A little over two months ago, nine individuals who visited Disneyland Park—just 30 miles south of the Claremont Colleges—tested positive for measles. It is widely believed that the patients contracted the highly contagious airborne disease while visiting the park during a window of several days. These incidents, however, have proven to be more than just a public relations headache for the Walt Disney company: They have re-sparked a nationwide debate on vaccinations, and whether or not the government should ‘force’ parents to vaccinate their children.
Subsequently, several notable politicians weighed in on the debate, including Senator Rand Paul and Governor Chris Christie. Both men expressed similar opinions that parents should ultimately have the final say about vaccinating their children. Paul and Christie have since been condemned and even ridiculed by members of the media and big-name politicians from both sides of the aisle.
Most of these condemnations are justified. As the TSL Editorial Board opined several years ago, the vaccine debate is not just a question about personal liberties; it is also a matter of public health. The science is quite clear that individuals who are not vaccinated from preventable diseases, such as the measles, are at much higher risks of contracting the disease and spreading it to others in their immediate community. In a college campus environment like Claremont (where thousands of students from all over the globe are living and interacting with one another at an extremely close proximity), it is obvious why vaccines are so critical.
Instead of being deeply alarmed by the possibility of the government mandating certain vaccinations, I would argue that we should be more concerned about the mega-pharmaceutical companies who are actually manufacturing and profiting off them.
It is key to note here that pharmaceutical production is among the most profitable industrial sectors in the United States. In the last decade, the top 11 pharmaceutical companies made approximately $711 billion in profits.
That’s a staggering amount of money going into the pockets of companies like Pfizer, Merck, and Johnson & Johnson. These mega corporations are responsible for developing and producing the countless different vaccines and prescription drugs that Americans use every year.
We are kidding ourselves if we honestly believe that big pharmaceutical companies are especially concerned about the average American’s wellbeing. Rather, the primary agenda of these corporations is to turn a profit, keeping their corporate executives wealthy and their shareholders happy. Since a small handful of these companies have a monopoly on production of important vaccines and other drugs, they can get away with charging astronomically high prices to consumers.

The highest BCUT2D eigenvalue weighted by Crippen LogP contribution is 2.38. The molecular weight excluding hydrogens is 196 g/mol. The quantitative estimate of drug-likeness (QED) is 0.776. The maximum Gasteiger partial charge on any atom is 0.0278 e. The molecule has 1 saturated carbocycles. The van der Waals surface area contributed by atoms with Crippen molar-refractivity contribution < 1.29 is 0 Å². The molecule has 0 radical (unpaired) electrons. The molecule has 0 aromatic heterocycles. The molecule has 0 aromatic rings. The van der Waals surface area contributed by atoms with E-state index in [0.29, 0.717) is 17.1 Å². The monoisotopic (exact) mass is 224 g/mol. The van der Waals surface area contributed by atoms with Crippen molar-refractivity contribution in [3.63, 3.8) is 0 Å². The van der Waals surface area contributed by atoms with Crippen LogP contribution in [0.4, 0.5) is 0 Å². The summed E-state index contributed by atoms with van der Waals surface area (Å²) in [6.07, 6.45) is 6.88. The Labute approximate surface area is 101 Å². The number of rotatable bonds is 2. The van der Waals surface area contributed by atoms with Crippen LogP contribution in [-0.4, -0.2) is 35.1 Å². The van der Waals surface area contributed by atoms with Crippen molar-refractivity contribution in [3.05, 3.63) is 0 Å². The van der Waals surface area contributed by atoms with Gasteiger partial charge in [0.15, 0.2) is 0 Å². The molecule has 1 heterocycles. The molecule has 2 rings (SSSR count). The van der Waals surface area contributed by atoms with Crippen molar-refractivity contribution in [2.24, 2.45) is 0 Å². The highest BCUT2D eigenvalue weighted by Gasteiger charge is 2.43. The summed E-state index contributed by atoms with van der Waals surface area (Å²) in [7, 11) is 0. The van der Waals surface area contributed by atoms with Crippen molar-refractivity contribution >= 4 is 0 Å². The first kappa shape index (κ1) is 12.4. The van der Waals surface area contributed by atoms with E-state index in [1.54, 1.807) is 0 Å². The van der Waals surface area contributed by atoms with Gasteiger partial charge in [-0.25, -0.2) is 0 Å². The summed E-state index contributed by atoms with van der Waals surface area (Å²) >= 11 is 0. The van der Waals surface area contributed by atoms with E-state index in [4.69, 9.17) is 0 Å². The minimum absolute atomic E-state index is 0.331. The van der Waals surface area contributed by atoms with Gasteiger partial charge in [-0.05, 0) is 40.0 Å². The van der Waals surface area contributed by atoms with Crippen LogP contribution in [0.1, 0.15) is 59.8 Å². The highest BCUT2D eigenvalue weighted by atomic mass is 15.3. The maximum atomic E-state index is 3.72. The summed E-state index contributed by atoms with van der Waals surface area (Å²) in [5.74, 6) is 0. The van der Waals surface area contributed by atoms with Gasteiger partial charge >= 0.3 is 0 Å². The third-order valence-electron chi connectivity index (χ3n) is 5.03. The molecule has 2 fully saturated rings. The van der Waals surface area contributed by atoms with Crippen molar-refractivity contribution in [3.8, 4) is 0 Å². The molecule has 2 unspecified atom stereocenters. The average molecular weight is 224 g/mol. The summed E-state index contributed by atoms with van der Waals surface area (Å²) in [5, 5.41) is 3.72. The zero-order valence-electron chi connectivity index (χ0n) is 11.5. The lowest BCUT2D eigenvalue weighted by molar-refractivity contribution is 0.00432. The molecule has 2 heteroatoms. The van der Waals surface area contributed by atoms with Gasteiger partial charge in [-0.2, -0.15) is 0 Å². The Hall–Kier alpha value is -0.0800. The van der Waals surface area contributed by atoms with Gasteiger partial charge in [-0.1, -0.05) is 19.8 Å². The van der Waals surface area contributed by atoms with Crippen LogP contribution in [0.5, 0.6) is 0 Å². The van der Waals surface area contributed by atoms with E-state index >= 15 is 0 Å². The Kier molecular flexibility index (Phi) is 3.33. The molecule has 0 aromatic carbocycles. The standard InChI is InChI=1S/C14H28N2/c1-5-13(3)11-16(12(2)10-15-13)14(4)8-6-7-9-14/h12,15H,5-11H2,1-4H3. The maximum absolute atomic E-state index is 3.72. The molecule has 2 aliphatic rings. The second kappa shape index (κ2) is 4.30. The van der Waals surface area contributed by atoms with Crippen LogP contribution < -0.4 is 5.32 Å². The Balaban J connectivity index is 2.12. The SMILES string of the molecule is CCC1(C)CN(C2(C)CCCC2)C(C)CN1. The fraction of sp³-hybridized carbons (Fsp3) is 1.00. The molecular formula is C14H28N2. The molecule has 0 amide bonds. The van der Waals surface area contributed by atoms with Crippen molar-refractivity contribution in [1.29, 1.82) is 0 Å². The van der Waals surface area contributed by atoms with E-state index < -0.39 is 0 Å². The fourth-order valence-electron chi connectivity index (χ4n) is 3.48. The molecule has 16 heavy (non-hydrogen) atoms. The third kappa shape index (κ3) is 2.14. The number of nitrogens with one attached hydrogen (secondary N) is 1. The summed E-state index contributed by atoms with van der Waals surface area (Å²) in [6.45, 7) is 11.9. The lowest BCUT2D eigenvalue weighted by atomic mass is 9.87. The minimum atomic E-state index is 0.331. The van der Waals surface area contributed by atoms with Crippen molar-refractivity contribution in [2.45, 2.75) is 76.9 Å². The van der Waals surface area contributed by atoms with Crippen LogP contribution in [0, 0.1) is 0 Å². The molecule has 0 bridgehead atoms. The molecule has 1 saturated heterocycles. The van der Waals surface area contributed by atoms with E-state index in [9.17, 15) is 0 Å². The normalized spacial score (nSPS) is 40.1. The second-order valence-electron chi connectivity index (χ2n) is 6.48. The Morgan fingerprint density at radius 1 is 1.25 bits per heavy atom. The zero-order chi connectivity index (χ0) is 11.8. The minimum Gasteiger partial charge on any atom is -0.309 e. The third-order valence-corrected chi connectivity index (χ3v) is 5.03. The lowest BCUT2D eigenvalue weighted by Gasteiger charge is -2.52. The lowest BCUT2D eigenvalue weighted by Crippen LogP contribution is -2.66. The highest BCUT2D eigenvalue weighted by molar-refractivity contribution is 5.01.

Take, for example, the fact that Merck is the only company in the U.S. who is licensed to produce and sell the vaccines that prevent measles. The sale of measles vaccines (such as MMR) account for over three percent of Merck’s billions of dollars that are generated in annual profits, and the prices they charge for the vaccines have been steadily rising in recent years.
Bringing down the prices of vaccines for consumers should be the most important goal. The Affordable Care Act has been helpful in getting more people insured, but there are still millions of lower income individuals for whom accessing vaccines remains a challenge.
The problem of high vaccine prices is particularly apparent here at the Claremont Colleges. The MMR vaccine, which protects against measles, mumps, and rubella, is required for all students at the Claremont Colleges. The cost of that vaccination is $85.00 at Student Health Services. Other important vaccines are even more expensive, including the ones for Meningitis, Hepatitis B and HPV (Gardasil) that cost upwards of $150.00 each.
According to the Director of Student Health Services Doctor Jennie Ho, these vaccines are sold at cost, meaning the prices are, effectively, directly set by the pharmaceutical companies. For a low-income college student, those kinds of prices are prohibitively expensive.
If we really want to have a productive conversation about vaccines, then let’s start by acting now. The federal government can mitigate high prices by enacting stricter price caps for public agencies that purchase vaccines, and by offering free or subsidized rates to people who might otherwise struggle to find the money to pay for basic healthcare. We have an obvious incentive to make vaccines universally affordable and accessible—everyone benefits when more people are vaccinated.
Make no mistake: It is vitally imperative for individuals to be vaccinated if we want to have a society that is free of preventable diseases. In order to make vaccines safer and more accessible, we must stand up to the incredibly powerful, influential, and wealthy pharmaceutical corporations. Simply authorizing a mandate for certain vaccines isn’t enough; we need to make sure that key vaccines are available to all individuals, regardless of what they can pay.
Chance Kawar PZ ‘17 is a political studies major from San Diego, Calif. He currently serves as sophomore class president at Pitzer College.